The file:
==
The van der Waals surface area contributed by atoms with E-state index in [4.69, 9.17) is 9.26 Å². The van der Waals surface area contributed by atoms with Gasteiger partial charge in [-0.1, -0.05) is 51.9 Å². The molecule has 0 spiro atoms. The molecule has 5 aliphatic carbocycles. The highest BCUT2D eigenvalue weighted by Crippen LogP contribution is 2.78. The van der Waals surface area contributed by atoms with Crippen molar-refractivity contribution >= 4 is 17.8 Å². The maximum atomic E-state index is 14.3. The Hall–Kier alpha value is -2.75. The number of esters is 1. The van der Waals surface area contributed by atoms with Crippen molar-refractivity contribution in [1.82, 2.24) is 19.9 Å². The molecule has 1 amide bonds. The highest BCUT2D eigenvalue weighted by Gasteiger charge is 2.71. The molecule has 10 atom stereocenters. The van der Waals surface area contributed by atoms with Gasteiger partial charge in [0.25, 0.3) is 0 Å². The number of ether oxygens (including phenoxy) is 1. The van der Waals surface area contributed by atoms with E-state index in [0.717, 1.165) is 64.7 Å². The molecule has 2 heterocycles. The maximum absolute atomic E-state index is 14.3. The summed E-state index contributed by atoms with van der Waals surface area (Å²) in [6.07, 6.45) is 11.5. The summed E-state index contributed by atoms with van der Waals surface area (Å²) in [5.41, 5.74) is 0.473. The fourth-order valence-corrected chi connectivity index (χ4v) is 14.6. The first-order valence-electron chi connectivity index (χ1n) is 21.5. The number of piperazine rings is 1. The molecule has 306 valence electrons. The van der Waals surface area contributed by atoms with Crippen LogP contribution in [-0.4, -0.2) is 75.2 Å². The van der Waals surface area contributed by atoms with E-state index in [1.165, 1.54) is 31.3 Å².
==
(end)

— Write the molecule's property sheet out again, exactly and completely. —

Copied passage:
The van der Waals surface area contributed by atoms with E-state index in [4.69, 9.17) is 9.26 Å². The van der Waals surface area contributed by atoms with Gasteiger partial charge in [-0.1, -0.05) is 51.9 Å². The molecule has 0 spiro atoms. The molecule has 5 aliphatic carbocycles. The highest BCUT2D eigenvalue weighted by Crippen LogP contribution is 2.78. The van der Waals surface area contributed by atoms with Crippen molar-refractivity contribution >= 4 is 17.8 Å². The maximum atomic E-state index is 14.3. The Hall–Kier alpha value is -2.75. The number of esters is 1. The van der Waals surface area contributed by atoms with Crippen molar-refractivity contribution in [1.82, 2.24) is 19.9 Å². The molecule has 1 amide bonds. The highest BCUT2D eigenvalue weighted by Gasteiger charge is 2.71. The molecule has 10 atom stereocenters. The van der Waals surface area contributed by atoms with Gasteiger partial charge in [0.25, 0.3) is 0 Å². The number of ether oxygens (including phenoxy) is 1. The van der Waals surface area contributed by atoms with E-state index in [0.717, 1.165) is 64.7 Å². The molecule has 2 heterocycles. The maximum absolute atomic E-state index is 14.3. The summed E-state index contributed by atoms with van der Waals surface area (Å²) in [6.07, 6.45) is 11.5. The summed E-state index contributed by atoms with van der Waals surface area (Å²) in [5.41, 5.74) is 0.473. The fourth-order valence-corrected chi connectivity index (χ4v) is 14.6. The first-order valence-electron chi connectivity index (χ1n) is 21.5. The number of piperazine rings is 1. The molecule has 306 valence electrons. The van der Waals surface area contributed by atoms with Crippen LogP contribution in [-0.4, -0.2) is 75.2 Å². The van der Waals surface area contributed by atoms with E-state index in [1.165, 1.54) is 31.3 Å².